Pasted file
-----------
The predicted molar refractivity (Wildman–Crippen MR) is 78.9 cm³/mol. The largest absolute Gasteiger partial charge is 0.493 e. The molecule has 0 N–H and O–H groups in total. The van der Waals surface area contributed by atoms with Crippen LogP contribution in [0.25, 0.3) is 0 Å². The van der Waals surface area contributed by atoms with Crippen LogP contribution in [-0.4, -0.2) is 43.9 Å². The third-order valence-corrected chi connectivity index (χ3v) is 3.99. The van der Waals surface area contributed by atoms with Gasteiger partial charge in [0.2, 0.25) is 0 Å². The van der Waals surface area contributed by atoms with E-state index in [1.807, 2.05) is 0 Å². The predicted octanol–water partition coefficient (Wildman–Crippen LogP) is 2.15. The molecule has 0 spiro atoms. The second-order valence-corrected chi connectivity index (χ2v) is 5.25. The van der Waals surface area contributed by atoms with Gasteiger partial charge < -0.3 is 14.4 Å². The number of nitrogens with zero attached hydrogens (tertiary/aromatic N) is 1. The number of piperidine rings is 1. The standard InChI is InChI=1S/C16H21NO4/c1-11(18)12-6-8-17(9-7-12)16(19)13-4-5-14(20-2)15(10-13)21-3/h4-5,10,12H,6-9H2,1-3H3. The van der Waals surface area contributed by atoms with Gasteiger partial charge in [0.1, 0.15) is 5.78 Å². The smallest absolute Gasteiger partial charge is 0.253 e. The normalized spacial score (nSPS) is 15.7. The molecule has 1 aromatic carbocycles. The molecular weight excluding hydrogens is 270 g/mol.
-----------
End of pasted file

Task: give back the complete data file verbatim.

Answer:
The predicted molar refractivity (Wildman–Crippen MR) is 78.9 cm³/mol. The largest absolute Gasteiger partial charge is 0.493 e. The molecule has 0 N–H and O–H groups in total. The van der Waals surface area contributed by atoms with Crippen LogP contribution in [0.25, 0.3) is 0 Å². The van der Waals surface area contributed by atoms with Crippen LogP contribution in [-0.4, -0.2) is 43.9 Å². The third-order valence-corrected chi connectivity index (χ3v) is 3.99. The van der Waals surface area contributed by atoms with Gasteiger partial charge in [0.2, 0.25) is 0 Å². The van der Waals surface area contributed by atoms with E-state index in [1.807, 2.05) is 0 Å². The predicted octanol–water partition coefficient (Wildman–Crippen LogP) is 2.15. The molecule has 0 spiro atoms. The second-order valence-corrected chi connectivity index (χ2v) is 5.25. The van der Waals surface area contributed by atoms with Gasteiger partial charge < -0.3 is 14.4 Å². The number of nitrogens with zero attached hydrogens (tertiary/aromatic N) is 1. The number of piperidine rings is 1. The standard InChI is InChI=1S/C16H21NO4/c1-11(18)12-6-8-17(9-7-12)16(19)13-4-5-14(20-2)15(10-13)21-3/h4-5,10,12H,6-9H2,1-3H3. The van der Waals surface area contributed by atoms with Gasteiger partial charge in [0.1, 0.15) is 5.78 Å². The smallest absolute Gasteiger partial charge is 0.253 e. The normalized spacial score (nSPS) is 15.7. The molecule has 1 aromatic carbocycles. The molecular weight excluding hydrogens is 270 g/mol.